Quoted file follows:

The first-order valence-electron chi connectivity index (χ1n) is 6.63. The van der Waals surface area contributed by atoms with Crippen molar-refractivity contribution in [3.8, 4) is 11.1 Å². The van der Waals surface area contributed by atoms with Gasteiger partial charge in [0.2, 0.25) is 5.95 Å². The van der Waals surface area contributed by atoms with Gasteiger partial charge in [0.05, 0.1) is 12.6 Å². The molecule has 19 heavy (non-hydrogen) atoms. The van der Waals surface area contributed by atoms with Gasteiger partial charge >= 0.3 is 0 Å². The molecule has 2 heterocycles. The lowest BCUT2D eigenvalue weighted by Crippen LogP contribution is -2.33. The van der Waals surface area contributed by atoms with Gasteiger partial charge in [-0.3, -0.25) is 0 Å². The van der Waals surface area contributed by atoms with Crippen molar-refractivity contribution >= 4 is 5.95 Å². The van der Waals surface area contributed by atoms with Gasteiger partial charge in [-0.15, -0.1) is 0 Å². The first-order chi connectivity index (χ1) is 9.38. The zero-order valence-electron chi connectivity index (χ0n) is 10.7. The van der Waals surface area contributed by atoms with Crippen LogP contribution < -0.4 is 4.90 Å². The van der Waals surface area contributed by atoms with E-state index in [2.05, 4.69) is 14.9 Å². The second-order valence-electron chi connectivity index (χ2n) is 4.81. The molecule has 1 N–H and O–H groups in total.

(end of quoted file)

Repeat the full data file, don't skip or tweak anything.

The first-order valence-electron chi connectivity index (χ1n) is 6.63. The van der Waals surface area contributed by atoms with Crippen molar-refractivity contribution in [3.8, 4) is 11.1 Å². The van der Waals surface area contributed by atoms with Gasteiger partial charge in [0.2, 0.25) is 5.95 Å². The van der Waals surface area contributed by atoms with Gasteiger partial charge in [0.05, 0.1) is 12.6 Å². The molecule has 19 heavy (non-hydrogen) atoms. The van der Waals surface area contributed by atoms with Gasteiger partial charge >= 0.3 is 0 Å². The molecule has 2 heterocycles. The lowest BCUT2D eigenvalue weighted by Crippen LogP contribution is -2.33. The van der Waals surface area contributed by atoms with Gasteiger partial charge in [-0.3, -0.25) is 0 Å². The van der Waals surface area contributed by atoms with Crippen molar-refractivity contribution >= 4 is 5.95 Å². The van der Waals surface area contributed by atoms with Gasteiger partial charge in [-0.15, -0.1) is 0 Å². The first-order chi connectivity index (χ1) is 9.38. The zero-order valence-electron chi connectivity index (χ0n) is 10.7. The van der Waals surface area contributed by atoms with Crippen LogP contribution < -0.4 is 4.90 Å². The van der Waals surface area contributed by atoms with E-state index in [2.05, 4.69) is 14.9 Å². The second-order valence-electron chi connectivity index (χ2n) is 4.81. The molecule has 1 N–H and O–H groups in total.